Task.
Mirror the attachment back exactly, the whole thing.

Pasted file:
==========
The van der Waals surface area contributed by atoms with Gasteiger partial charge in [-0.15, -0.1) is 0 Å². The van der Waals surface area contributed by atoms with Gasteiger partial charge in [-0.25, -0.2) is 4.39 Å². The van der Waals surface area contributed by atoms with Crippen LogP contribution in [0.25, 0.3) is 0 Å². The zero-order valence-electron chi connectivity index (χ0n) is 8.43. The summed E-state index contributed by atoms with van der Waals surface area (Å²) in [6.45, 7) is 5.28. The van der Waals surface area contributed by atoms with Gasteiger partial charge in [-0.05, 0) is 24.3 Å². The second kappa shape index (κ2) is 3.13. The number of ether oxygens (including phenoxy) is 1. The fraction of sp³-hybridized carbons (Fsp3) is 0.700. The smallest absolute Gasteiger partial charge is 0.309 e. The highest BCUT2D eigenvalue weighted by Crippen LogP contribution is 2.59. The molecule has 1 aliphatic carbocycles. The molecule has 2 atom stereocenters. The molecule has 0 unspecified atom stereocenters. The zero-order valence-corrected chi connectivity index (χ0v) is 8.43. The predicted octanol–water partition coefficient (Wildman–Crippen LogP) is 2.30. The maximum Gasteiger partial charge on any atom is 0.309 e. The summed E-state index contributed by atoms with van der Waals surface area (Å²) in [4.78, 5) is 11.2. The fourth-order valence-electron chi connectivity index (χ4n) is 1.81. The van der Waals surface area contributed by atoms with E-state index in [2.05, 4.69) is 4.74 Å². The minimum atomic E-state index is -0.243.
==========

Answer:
The van der Waals surface area contributed by atoms with Gasteiger partial charge in [-0.15, -0.1) is 0 Å². The van der Waals surface area contributed by atoms with Gasteiger partial charge in [-0.25, -0.2) is 4.39 Å². The van der Waals surface area contributed by atoms with Crippen LogP contribution in [0.25, 0.3) is 0 Å². The zero-order valence-electron chi connectivity index (χ0n) is 8.43. The summed E-state index contributed by atoms with van der Waals surface area (Å²) in [6.45, 7) is 5.28. The van der Waals surface area contributed by atoms with Gasteiger partial charge in [-0.05, 0) is 24.3 Å². The second kappa shape index (κ2) is 3.13. The number of ether oxygens (including phenoxy) is 1. The fraction of sp³-hybridized carbons (Fsp3) is 0.700. The smallest absolute Gasteiger partial charge is 0.309 e. The highest BCUT2D eigenvalue weighted by Crippen LogP contribution is 2.59. The molecule has 1 aliphatic carbocycles. The molecule has 2 atom stereocenters. The molecule has 0 unspecified atom stereocenters. The zero-order valence-corrected chi connectivity index (χ0v) is 8.43. The predicted octanol–water partition coefficient (Wildman–Crippen LogP) is 2.30. The maximum Gasteiger partial charge on any atom is 0.309 e. The summed E-state index contributed by atoms with van der Waals surface area (Å²) in [4.78, 5) is 11.2. The fourth-order valence-electron chi connectivity index (χ4n) is 1.81. The van der Waals surface area contributed by atoms with E-state index in [2.05, 4.69) is 4.74 Å². The minimum atomic E-state index is -0.243.